Rosamund Pike and Paul Giamatti star as husband and wife (for a time) in “Barney’s Version,” the adaptation of Mordecai Richler’s novel about an older man reflecting on his successful but troubled life. The Times caught up with them to talk about their new movie, which opened in L.A. on Friday, the absence of character movies, changing notions of masculinity and the pros and cons of facial hair. A complete video sit-down with Giamatti follows below.
— Steven Zeitchik and Deborah Vankin
Why do you think we see so few character-driven films like “Barney’s Version” these days?
Rosamund Pike: “It’s because the smart intelligent adults who are its audience are not the people who are going to make box-office gold. There’s just not enough of them as there are teenagers who will go and see ‘Twilight.’ I also think people don’t observe people so closely anymore. And we’re not living in the 1970s, that’s the other thing. If we were living in the 1970s, ‘Barney’s’ would be a mainstream studio movie.”
Paul Giamatti: “A movie like ‘Barney’s Version’ doesn’t have a gimmick, which is tricky to pull off these days. It hearkens back to the 1970s movies like [Paul Mazursky’s comedy-drama] ‘An Unmarried Woman.’ I’d like to think there’s more room for things like that. My idea of having a production company is because I’m interested in doing these smaller things. I’d like to think there’s more room for things like that.”
This movie feels like it fits into a larger group of films about men who have the outward trappings of maturity but are really quite scared and childlike inside. What do you think that’s about?
PG: “At one point Rosamund’s character says to mine, ‘You’re still a child.’ There is a lot of that going on in movies. Certainly the guys in ‘Sideways’ are growing up uncomfortably. Judd Apatow has these child-men. There’s a weird refusal to grow up in movies. I don’t know generationally what that [means].”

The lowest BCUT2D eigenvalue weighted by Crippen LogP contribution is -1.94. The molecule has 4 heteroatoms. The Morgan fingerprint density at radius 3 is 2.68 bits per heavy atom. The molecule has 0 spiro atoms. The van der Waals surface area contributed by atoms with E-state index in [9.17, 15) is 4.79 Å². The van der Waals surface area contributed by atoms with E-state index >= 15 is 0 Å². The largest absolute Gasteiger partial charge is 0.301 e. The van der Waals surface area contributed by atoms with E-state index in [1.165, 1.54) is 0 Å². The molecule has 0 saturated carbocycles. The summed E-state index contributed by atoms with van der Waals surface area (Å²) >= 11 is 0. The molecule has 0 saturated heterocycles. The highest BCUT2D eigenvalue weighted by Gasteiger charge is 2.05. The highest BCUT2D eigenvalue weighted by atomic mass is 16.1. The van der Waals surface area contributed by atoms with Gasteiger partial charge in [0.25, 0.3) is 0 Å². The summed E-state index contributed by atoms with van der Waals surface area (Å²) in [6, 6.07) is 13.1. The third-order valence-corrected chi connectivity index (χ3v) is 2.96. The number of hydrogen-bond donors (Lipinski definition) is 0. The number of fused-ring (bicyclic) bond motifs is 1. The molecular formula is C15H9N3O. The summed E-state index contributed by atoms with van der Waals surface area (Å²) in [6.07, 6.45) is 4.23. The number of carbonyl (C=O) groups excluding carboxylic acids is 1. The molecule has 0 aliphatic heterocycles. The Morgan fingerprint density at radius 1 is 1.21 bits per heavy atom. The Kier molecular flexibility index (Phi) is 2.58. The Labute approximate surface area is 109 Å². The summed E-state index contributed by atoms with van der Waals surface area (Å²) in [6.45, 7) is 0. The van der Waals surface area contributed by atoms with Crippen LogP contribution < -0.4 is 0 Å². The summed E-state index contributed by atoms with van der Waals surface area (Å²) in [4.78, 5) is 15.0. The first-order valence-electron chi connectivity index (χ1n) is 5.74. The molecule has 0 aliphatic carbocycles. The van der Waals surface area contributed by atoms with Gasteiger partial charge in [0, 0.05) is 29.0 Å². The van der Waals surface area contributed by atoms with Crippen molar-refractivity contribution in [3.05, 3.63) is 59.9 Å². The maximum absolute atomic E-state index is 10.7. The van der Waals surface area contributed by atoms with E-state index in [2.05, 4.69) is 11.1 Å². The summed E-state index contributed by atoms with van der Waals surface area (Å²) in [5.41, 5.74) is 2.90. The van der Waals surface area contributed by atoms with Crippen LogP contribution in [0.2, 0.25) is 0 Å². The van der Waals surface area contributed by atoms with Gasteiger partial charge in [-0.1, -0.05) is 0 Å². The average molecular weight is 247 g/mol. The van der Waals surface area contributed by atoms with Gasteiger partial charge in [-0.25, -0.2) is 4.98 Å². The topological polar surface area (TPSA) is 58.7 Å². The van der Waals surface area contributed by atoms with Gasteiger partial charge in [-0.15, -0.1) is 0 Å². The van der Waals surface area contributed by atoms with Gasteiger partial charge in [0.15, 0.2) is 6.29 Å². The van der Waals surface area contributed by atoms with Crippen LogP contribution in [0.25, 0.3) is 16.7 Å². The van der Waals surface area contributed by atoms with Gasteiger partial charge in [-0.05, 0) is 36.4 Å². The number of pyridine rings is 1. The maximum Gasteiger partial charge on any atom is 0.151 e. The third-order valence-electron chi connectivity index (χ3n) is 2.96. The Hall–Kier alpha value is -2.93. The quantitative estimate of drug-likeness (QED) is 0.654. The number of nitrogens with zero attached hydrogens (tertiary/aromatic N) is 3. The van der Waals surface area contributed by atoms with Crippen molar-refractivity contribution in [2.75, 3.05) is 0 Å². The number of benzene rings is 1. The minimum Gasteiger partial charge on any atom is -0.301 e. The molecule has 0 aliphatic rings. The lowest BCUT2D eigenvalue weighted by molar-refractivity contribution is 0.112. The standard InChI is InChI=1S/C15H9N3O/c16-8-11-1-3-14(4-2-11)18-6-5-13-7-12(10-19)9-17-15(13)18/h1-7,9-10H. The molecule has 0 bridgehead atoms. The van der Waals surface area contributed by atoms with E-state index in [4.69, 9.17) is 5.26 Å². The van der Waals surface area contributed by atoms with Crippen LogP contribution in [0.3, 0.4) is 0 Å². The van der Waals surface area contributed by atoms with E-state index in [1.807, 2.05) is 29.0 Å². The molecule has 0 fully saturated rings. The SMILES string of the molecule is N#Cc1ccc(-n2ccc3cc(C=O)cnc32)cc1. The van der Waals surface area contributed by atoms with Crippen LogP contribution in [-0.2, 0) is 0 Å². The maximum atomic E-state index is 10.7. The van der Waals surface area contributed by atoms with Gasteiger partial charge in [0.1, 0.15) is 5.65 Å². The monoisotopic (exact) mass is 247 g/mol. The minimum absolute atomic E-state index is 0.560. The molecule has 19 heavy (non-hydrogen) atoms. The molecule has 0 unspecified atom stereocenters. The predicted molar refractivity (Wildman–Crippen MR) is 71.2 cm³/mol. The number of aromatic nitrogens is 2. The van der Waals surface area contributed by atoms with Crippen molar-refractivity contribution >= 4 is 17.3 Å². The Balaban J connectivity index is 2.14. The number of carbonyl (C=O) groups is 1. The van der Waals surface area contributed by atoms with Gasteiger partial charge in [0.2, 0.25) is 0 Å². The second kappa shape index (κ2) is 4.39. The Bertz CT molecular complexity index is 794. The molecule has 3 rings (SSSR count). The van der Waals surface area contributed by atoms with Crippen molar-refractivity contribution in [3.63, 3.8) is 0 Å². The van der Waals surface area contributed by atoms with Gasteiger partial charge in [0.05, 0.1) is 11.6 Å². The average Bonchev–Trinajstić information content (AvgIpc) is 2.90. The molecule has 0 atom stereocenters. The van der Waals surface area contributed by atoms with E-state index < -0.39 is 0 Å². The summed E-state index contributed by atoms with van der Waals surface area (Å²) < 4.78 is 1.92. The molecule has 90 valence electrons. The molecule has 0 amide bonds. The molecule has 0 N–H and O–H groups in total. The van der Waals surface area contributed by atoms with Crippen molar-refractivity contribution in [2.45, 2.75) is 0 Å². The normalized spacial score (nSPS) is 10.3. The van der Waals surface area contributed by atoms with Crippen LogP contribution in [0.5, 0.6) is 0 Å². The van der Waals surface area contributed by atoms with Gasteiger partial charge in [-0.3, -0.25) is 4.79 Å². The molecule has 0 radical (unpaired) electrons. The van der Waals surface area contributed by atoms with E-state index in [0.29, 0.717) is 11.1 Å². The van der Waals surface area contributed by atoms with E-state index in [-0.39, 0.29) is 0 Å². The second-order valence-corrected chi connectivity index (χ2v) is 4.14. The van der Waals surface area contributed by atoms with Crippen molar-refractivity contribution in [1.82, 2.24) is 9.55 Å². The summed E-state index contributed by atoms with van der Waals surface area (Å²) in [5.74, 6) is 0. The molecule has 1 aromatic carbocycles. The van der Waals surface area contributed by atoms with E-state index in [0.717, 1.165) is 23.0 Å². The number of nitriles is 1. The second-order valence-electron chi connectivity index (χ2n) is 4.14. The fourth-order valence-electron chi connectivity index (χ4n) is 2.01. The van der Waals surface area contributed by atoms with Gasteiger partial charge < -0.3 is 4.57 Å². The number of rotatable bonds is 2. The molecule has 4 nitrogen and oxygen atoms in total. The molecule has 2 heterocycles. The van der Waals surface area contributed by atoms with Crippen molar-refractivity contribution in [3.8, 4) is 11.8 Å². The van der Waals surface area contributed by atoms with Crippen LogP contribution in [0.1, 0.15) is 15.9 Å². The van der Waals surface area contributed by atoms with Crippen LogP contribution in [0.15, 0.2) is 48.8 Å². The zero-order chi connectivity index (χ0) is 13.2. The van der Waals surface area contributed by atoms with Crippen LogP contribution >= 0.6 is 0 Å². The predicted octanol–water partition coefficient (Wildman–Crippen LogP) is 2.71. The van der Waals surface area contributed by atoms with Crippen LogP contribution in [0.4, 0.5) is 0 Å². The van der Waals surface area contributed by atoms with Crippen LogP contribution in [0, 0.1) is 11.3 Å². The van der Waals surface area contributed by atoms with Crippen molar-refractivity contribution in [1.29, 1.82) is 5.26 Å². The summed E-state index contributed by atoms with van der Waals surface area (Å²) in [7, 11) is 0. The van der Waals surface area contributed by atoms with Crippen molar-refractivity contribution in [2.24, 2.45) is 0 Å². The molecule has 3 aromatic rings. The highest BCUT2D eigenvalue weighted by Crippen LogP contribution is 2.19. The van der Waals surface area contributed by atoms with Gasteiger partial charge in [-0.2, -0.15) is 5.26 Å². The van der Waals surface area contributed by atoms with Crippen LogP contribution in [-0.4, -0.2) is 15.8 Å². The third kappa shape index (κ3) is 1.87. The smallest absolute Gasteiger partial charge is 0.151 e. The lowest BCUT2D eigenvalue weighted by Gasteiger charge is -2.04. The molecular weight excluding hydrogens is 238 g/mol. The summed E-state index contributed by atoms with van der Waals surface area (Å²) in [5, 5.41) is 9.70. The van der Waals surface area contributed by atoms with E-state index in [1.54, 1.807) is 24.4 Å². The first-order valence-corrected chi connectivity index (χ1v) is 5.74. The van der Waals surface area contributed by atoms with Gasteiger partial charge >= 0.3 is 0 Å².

RP: “I think the idea of the alpha male has gone out. Although I’m still looking for one.”
Paul, you’re clean-shaven today, even though your beard is your trademark! Have you changed your position?
PG: “If I wasn’t an actor I would have a beard all the time. I don’t like to shave and I kind of like having a beard…. There’s a whole politics of facial hair that’s very interesting to me. Movie guys get worked up about facial hair. I knew I reached some level of success as an actor when they didn’t bug me about having a beard.”
Rosamund, are you as partial to facial foliage?
RP:”It all depends on the quality of the hair. A nice, soft beard can be quite nice to stroke, but bristly stubble is always a bit of a cheese grater for the face. [On second thought…] men are obviously biologically meant to have beards, as hair grows out of their faces. … So who are we to say otherwise? ”
What’s on each of your iPods right now?
RP: “I’m listening to Koko Taylor, some old Townes Van Zandt. Neil Young. I am quite old school. Most of what I listen to was made before I was born.”
PG: “I don’t have an iPod. Those things just seem too complicated to me, and I don’t listen to anything particularly current, more Miles Davis and things like that.”
RP: “I wonder if Paul told you that I gave him his iPod…. So he does have one. But he doesn’t know how to use it.”